Posts Tagged ‘aristocracy’

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There are so many movies, but so few good ones, that I was happy to stumble upon Oscar Wilde’s tale of debauchery and Faustian bargains. For free on Hulu right now: http://www.hulu.com/watch/562422

Colin Firth and Ben Barnes really breathe life into this classic tale. The production is raunchy enough to do Wilde proud, and a modern score pulses and warps the world. They could have gone even more exploitative but opted instead to retain a bit of class. It’s an interesting story, and it can be viewed from several angles.

In one sense Dorian is the ultimate English aristocrat, with power and wealth, and he exists above the law. With these perks his moral compass slides off into oblivion. Unrestrained by the rules that apply to most, the young and attractive lord becomes a Nietzschean superman. Inevitably his excesses lead to regrets and misery. Yet he soldiers on.

From another angle it’s a Frankenstein’s monster story, one of a social mentor and apprentice. Jolly good show.

4/5

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Rolling Stone with the reality check (mate):

1. New income generated since 2009 that has gone to the top 1 percent: 95 percent

2. Financial wealth controlled by the bottom 60 percent of all Americans: 2.3 percent

3. Record combined wealth of the top 400 richest Americans: $2,000,000,000,000

4. Real decline in median middle-class incomes since 1999: $5,000

5. Percentage of Hispanic and African-American children living in poverty, respectively: 33.8 percent; 36.7 percent

6. Amount that food stamps will be cut in 2014: $5 billion

7. Federal minimum wage: $7.25

8. What the minimum wage would be if it had kept pace with gains in worker productivity since 1968: $21.72

http://www.youtube.com/watch?v=4lRCzIaeJio

 
American Psycho was such an odd, disturbing black comedy / satire that a lot of people didn’t know what to think about it.  Reviews were pretty polarized at the time, and yet the film endures as a kind of popular meme, even parodied recently by Huey Lewis and Weird Al Yankovich.

Lewis’ 80’s pop music is cited in the film itself as an example of what American Psycho Patrick Bateman considers the quintessential music of the 1980s Reagan period.  Bateman has a lot of opinions about a lot of things, always trying to find the best of the best, or at least the most expensive, with a quirky Batemanesque appeal.

Case in point, he orders a “real blonde” prostitute from a call girl service.  Only, she’s not exactly what he ordered.  Things end badly.

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The film creates a milieu of Ivy League plutocratic decadence with Wall Street trading types loaded with cash and beyond the touch of what most people call the real world.  It’s not about Bateman exclusively, but about a sickening American aristocracy laid bare for one of their own to go off the deep end.  I’m not sure if the film succeeds at being coherent or consistent thematically.  It is a sort of slasher mind fuck question mark.  But damn, it’s difficult to forget.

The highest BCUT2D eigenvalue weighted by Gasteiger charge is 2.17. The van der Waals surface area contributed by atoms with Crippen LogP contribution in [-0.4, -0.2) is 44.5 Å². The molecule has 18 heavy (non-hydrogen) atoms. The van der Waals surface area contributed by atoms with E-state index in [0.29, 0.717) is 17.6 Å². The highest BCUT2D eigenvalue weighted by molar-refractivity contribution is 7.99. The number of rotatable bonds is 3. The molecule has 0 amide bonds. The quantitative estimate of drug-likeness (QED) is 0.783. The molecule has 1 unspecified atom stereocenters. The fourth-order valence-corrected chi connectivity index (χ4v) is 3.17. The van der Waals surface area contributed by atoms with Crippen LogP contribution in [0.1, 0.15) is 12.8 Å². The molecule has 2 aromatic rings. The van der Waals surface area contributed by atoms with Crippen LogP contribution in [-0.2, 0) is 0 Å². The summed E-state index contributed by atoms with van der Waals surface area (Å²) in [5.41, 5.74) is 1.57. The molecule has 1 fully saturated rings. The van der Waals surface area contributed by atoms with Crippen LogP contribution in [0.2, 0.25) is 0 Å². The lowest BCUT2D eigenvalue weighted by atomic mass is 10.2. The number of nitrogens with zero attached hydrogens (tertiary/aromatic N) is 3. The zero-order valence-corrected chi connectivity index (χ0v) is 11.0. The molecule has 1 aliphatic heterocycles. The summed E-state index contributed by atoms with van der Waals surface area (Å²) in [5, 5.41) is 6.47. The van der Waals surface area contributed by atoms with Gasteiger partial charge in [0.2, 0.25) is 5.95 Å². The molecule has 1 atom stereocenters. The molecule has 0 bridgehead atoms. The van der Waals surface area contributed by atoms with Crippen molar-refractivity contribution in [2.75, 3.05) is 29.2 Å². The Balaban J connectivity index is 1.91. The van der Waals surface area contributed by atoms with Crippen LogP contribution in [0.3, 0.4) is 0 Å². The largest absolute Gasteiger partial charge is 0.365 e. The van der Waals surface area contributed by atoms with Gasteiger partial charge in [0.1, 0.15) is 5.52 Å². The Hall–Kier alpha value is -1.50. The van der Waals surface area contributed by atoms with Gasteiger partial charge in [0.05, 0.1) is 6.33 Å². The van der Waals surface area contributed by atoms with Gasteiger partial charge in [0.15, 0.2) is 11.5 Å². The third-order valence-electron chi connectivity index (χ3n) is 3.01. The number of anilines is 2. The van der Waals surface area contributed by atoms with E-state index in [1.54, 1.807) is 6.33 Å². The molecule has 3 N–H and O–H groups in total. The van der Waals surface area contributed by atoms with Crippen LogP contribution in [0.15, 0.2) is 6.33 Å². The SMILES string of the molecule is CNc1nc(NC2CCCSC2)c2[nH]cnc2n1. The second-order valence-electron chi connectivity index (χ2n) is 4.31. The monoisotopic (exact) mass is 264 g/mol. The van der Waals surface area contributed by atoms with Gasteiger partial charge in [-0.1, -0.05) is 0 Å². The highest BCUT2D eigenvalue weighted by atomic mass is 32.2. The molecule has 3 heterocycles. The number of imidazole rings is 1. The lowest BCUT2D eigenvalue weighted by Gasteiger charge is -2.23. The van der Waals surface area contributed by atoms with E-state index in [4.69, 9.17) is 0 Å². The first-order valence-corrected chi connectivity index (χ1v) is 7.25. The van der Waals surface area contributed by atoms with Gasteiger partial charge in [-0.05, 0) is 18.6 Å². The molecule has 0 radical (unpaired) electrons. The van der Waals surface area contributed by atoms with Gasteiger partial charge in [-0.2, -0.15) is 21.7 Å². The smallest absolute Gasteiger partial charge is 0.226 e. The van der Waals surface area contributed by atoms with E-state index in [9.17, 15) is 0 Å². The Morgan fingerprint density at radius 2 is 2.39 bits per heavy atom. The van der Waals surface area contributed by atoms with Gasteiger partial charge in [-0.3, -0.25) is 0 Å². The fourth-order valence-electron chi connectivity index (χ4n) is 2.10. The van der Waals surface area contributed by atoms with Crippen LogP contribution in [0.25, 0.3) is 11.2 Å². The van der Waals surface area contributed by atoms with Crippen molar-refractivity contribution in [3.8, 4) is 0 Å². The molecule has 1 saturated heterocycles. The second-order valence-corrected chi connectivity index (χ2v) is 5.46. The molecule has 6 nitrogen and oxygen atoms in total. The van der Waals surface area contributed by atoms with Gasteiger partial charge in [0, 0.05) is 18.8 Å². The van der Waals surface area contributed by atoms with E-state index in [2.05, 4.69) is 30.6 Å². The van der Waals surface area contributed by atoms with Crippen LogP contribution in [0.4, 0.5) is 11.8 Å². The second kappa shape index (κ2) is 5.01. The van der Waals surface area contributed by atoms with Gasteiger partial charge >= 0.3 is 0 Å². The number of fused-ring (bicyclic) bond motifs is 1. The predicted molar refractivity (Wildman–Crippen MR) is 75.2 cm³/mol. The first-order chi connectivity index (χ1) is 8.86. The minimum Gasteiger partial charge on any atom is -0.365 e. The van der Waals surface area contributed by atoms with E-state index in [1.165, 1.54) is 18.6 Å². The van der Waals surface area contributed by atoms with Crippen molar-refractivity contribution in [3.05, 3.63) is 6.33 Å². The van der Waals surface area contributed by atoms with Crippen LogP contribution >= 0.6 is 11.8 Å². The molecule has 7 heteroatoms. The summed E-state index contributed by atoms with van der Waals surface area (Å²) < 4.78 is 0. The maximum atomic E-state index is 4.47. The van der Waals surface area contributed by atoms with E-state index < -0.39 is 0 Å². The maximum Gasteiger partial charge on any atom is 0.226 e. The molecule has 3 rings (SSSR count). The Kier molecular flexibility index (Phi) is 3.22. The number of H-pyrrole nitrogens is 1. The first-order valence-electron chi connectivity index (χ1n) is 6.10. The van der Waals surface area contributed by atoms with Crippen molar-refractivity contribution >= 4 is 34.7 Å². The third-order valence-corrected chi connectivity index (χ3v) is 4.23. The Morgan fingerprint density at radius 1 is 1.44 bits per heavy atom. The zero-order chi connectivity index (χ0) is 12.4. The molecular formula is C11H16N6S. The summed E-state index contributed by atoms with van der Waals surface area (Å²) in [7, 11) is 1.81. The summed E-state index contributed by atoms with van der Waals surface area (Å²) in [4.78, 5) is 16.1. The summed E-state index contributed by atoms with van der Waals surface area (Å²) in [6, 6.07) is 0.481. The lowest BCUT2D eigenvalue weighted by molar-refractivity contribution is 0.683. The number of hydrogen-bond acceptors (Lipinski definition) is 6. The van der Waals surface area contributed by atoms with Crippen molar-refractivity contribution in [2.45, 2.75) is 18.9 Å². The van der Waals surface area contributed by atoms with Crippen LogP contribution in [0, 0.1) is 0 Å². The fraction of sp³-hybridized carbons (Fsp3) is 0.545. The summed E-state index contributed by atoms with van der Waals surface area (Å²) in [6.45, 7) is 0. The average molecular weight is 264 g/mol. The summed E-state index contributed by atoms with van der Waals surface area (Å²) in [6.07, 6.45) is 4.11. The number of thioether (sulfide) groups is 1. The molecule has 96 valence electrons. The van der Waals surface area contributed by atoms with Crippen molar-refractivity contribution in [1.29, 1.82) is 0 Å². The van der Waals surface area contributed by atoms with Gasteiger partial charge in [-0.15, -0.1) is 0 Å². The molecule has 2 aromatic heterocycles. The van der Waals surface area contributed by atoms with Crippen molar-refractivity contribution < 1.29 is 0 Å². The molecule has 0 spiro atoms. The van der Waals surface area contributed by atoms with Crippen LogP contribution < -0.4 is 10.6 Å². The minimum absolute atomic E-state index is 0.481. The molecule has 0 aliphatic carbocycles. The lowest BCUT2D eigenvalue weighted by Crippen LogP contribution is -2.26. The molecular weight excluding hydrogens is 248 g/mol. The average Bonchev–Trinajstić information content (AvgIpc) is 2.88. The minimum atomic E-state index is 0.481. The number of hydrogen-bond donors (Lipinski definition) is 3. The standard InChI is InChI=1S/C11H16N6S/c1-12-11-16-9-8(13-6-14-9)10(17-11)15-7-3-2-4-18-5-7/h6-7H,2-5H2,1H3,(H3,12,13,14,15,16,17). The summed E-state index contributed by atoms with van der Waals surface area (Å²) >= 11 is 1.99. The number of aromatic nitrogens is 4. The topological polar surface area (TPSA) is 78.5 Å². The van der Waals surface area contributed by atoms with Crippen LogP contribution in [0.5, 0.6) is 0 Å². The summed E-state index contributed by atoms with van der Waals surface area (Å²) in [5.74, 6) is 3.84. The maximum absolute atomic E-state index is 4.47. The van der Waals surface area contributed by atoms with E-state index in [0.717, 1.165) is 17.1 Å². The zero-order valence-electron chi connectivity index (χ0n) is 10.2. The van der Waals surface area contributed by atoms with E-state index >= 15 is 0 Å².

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A highly political dramedy set in Victorian England.

Women are treated as inferior and incomprehensible by the medical establishment, the government, the laws. Into this warped society a new doctor enters, with modern ideas of germs and science. The world will never be the same.

This delightfully naughty period piece pits the modern world against the stuffy, ignorant aristocracy of old. Highly recommended.

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On Netflix.
 

 

Shakespeare set in modern times, this film might remind people of the 1995 Richard III, set in a fascist World War Two scenario. Here the war is modern and messy, but the language is the original play. It’s an odd discordant meshing of new and old.

I hadn’t known the story of Corialanus and didn’t know what to expect. Some interesting twists of fate, and even more interesting visuals reminiscent of the Arab Spring or street battles in Greece, make this an interesting experience to take in.

Ralph Fiennes, who starred and directed the film, plays a Roman general so fanatical in his bloodlust and drive to conquer that he has become a bit of a monster. When it comes time for him to enter the world of Roman politics he falters. The elites of Rome, of which Corialanus is a member, consider the common people as sub-human scum. While other Patricians easily lie and mislead the rabble, Corialanus is far too proud and arrogant to hold his tongue. He winds up in hot water.

Then comes the big twist of the story’s midpoint.

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The visual style has really made this 400 year old story accessible and relevant. Revolution by the people, elites who despise the commoners, dictators, politics, fascistic militarism, worship of the soldiers, that Shakespeare guy was well ahead of his time. Aspects of the story fit seamlessly in with the tanks and shock troops.

Corialanus on Netflix.